Russian domestic, foreign, and security policy; EU-Russia relations
Russian energy, economic, and education policy
Eastern Partnership, especially in the South Caucasus, Belarus, and Ukraine
Russia’s relations with its post-Soviet neighbors and post-Soviet conflict areas
Regional order with a focus on Eastern Europe, South Caucasus, and Central Asia
Russian disinformation and hybrid warfare
Dr. Stefan Meister is Head of the Center for Order and Governance in Eastern Europe, Russia, and Central Asia at the German Council on Foreign Relations (DGAP). From 2019 until 2021, he worked as director of the Heinrich Böll Foundation’s South Caucasus Office.
From 2017 to 2019, Meister was head of the Robert Bosch Center for Central and Eastern Europe, Russia, and Central Asia at DGAP, where he had previously headed its program for Eastern Europe, Russia, and Central Asia. Before that, he was a senior policy fellow in the Wider Europe Team at the European Council on Foreign Relations (ECFR) in Berlin and London. In the 2015/16 term, Meister was a visiting fellow at the Transatlantic Academy in Washington, DC, where he wrote on Russian disinformation and propaganda. He has served as an election observer for the OSCE in post-Soviet countries several times and worked on conflict transformation and institution building in post-Soviet countries.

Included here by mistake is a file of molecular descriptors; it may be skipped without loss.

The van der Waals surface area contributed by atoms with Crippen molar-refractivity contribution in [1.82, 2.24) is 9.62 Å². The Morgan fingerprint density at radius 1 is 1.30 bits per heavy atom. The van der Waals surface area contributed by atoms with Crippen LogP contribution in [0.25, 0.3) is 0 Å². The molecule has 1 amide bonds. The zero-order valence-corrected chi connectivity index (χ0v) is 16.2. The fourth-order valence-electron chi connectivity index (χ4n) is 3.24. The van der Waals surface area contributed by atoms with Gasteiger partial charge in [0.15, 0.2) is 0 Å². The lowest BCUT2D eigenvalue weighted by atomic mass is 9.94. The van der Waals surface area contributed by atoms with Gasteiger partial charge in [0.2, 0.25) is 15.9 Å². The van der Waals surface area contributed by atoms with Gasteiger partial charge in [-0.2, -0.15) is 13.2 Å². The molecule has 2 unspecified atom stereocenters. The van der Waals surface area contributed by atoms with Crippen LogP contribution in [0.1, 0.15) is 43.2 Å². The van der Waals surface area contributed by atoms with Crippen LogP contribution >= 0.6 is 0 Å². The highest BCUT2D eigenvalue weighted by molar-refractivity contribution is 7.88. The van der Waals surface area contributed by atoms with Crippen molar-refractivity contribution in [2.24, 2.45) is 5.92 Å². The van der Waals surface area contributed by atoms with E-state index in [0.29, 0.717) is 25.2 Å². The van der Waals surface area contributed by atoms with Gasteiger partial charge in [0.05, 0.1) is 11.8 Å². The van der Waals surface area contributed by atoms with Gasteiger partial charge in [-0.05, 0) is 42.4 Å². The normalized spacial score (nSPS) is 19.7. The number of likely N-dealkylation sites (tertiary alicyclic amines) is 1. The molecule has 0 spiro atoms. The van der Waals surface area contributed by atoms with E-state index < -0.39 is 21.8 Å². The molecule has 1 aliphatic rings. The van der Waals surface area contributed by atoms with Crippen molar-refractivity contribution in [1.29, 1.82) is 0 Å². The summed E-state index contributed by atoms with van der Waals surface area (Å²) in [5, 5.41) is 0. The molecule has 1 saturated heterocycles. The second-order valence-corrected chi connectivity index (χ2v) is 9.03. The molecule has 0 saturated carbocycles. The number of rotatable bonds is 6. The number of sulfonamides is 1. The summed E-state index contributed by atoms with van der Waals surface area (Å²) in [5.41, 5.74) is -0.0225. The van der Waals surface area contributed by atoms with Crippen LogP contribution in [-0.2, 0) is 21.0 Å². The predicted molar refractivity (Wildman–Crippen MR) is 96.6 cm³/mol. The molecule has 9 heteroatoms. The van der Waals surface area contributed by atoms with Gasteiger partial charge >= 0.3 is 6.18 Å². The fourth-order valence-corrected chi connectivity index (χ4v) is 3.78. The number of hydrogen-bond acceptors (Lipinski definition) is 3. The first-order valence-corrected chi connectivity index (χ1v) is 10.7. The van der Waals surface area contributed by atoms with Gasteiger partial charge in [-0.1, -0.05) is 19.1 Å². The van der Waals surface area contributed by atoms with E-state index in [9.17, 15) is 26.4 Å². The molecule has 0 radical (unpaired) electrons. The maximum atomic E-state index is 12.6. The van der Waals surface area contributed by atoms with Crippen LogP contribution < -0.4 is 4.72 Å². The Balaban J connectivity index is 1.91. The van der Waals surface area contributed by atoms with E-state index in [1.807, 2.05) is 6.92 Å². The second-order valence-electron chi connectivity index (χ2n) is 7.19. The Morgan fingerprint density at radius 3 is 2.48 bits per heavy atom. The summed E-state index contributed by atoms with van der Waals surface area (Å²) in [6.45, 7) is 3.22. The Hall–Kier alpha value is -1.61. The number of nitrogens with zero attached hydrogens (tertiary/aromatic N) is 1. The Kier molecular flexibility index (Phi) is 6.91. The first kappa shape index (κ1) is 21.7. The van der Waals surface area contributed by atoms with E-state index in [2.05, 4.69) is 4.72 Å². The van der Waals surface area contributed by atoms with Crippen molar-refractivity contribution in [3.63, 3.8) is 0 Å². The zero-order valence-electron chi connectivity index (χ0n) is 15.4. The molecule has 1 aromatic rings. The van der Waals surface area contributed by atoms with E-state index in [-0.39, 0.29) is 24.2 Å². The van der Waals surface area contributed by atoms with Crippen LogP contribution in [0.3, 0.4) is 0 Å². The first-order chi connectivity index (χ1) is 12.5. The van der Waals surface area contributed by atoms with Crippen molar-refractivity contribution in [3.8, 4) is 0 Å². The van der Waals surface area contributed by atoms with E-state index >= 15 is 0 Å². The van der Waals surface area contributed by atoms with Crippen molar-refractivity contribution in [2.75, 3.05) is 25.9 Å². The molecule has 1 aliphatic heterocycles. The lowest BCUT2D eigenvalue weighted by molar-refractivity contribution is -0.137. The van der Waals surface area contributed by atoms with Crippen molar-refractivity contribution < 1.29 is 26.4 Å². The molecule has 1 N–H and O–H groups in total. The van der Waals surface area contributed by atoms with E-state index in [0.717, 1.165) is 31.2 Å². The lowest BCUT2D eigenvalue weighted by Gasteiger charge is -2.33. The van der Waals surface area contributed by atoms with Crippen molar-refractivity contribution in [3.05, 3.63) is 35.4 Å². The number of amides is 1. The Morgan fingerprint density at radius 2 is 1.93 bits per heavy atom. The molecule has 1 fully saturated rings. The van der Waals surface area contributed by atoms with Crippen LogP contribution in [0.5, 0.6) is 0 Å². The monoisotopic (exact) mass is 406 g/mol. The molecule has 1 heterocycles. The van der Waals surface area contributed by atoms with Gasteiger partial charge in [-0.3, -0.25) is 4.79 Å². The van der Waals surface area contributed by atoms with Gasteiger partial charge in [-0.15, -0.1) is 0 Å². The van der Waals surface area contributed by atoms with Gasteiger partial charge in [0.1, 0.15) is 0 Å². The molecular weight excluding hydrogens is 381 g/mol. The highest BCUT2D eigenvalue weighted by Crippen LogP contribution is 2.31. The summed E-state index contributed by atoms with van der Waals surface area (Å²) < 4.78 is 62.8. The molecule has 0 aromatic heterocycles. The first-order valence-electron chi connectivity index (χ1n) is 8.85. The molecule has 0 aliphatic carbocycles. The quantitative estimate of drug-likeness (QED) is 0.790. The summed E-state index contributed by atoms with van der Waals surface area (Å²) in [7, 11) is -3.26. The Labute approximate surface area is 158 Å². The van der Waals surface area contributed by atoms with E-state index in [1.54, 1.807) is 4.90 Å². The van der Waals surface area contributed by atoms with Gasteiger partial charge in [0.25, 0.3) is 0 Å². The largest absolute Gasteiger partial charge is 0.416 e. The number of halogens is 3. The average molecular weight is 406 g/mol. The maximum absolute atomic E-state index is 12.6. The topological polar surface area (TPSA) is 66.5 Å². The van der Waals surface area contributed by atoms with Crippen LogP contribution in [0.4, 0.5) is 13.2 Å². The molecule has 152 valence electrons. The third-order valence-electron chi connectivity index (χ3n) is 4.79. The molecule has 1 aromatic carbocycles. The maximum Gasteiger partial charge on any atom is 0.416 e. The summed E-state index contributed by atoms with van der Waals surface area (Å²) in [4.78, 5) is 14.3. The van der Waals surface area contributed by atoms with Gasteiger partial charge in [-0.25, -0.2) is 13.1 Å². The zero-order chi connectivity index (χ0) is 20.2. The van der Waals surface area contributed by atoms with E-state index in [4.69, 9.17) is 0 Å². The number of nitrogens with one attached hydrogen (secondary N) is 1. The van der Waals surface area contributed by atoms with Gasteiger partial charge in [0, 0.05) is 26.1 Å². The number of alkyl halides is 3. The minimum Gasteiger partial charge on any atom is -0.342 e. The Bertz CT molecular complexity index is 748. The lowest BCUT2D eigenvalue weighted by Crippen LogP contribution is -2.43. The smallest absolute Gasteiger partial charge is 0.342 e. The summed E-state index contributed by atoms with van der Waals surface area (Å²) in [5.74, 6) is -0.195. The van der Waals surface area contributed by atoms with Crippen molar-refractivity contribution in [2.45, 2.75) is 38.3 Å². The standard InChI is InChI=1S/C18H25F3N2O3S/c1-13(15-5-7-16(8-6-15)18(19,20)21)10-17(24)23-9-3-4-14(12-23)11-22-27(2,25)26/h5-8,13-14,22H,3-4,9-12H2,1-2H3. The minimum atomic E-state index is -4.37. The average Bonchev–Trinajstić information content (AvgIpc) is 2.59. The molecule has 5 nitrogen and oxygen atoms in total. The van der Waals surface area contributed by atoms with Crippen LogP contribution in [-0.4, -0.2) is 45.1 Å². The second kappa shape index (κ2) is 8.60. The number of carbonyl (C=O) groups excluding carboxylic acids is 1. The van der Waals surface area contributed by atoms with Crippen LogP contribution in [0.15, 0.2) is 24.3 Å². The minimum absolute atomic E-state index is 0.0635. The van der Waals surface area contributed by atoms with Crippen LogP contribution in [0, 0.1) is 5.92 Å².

Meister is co-author of Geopolitics and Security: A New Strategy for the South Caucasus (KAS/DGAP/GIP, 2018), The Russia File (Brookings, 2018), Eastern Voices (Center for Transatlantic Relations/DGAP, 2017), and The Eastern Question (Brookings, 2016).
He studied international relations and East European history in Jena, Leipzig, and Nizhni Novgorod and holds a PhD from Friedrich Schiller University in Jena with a thesis on the transformation of the Russian higher education and research system.
By launching its full-scale invasion of Ukraine, Moscow has brought back geopolitics to Europe for good. It’s striking, however, that a country with such limited resources has been able to set the framework within which the Europeans are forced to act.